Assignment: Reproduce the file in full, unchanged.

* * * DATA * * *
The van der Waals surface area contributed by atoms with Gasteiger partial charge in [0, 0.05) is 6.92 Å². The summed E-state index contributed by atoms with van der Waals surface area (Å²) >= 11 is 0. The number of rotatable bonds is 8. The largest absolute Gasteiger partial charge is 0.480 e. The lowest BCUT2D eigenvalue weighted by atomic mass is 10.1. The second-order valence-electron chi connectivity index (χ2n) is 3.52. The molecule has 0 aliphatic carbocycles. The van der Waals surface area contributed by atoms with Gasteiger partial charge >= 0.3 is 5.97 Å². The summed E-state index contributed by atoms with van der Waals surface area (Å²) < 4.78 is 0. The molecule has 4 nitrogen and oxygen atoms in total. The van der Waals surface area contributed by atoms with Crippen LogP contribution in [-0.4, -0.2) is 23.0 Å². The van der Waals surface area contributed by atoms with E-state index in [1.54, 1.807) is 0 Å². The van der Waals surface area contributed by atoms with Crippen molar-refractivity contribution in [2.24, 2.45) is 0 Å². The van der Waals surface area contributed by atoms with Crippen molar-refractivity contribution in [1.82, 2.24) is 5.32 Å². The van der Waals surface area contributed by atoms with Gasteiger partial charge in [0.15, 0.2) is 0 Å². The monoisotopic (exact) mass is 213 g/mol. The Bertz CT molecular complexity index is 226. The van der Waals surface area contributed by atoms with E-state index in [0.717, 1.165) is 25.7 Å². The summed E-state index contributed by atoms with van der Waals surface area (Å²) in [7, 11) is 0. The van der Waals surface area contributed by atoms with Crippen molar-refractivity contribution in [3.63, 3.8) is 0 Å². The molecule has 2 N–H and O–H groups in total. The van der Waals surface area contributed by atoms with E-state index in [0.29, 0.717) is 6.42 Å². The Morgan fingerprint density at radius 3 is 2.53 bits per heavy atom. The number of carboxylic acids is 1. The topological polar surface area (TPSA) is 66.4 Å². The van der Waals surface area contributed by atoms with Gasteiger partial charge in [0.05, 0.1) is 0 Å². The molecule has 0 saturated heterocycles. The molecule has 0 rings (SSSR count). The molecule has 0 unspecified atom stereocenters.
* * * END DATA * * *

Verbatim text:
The van der Waals surface area contributed by atoms with Gasteiger partial charge in [0, 0.05) is 6.92 Å². The summed E-state index contributed by atoms with van der Waals surface area (Å²) >= 11 is 0. The number of rotatable bonds is 8. The largest absolute Gasteiger partial charge is 0.480 e. The lowest BCUT2D eigenvalue weighted by atomic mass is 10.1. The second-order valence-electron chi connectivity index (χ2n) is 3.52. The molecule has 0 aliphatic carbocycles. The van der Waals surface area contributed by atoms with Gasteiger partial charge >= 0.3 is 5.97 Å². The summed E-state index contributed by atoms with van der Waals surface area (Å²) < 4.78 is 0. The molecule has 4 nitrogen and oxygen atoms in total. The van der Waals surface area contributed by atoms with Crippen LogP contribution in [-0.4, -0.2) is 23.0 Å². The van der Waals surface area contributed by atoms with E-state index in [1.54, 1.807) is 0 Å². The van der Waals surface area contributed by atoms with Crippen molar-refractivity contribution in [2.24, 2.45) is 0 Å². The van der Waals surface area contributed by atoms with Crippen molar-refractivity contribution in [1.82, 2.24) is 5.32 Å². The van der Waals surface area contributed by atoms with Gasteiger partial charge in [0.15, 0.2) is 0 Å². The monoisotopic (exact) mass is 213 g/mol. The Bertz CT molecular complexity index is 226. The van der Waals surface area contributed by atoms with E-state index in [0.717, 1.165) is 25.7 Å². The summed E-state index contributed by atoms with van der Waals surface area (Å²) in [7, 11) is 0. The van der Waals surface area contributed by atoms with Crippen molar-refractivity contribution in [3.63, 3.8) is 0 Å². The molecule has 2 N–H and O–H groups in total. The van der Waals surface area contributed by atoms with E-state index in [0.29, 0.717) is 6.42 Å². The Morgan fingerprint density at radius 3 is 2.53 bits per heavy atom. The number of carboxylic acids is 1. The topological polar surface area (TPSA) is 66.4 Å². The van der Waals surface area contributed by atoms with Gasteiger partial charge in [0.05, 0.1) is 0 Å². The molecule has 0 saturated heterocycles. The molecule has 0 rings (SSSR count). The molecule has 0 unspecified atom stereocenters.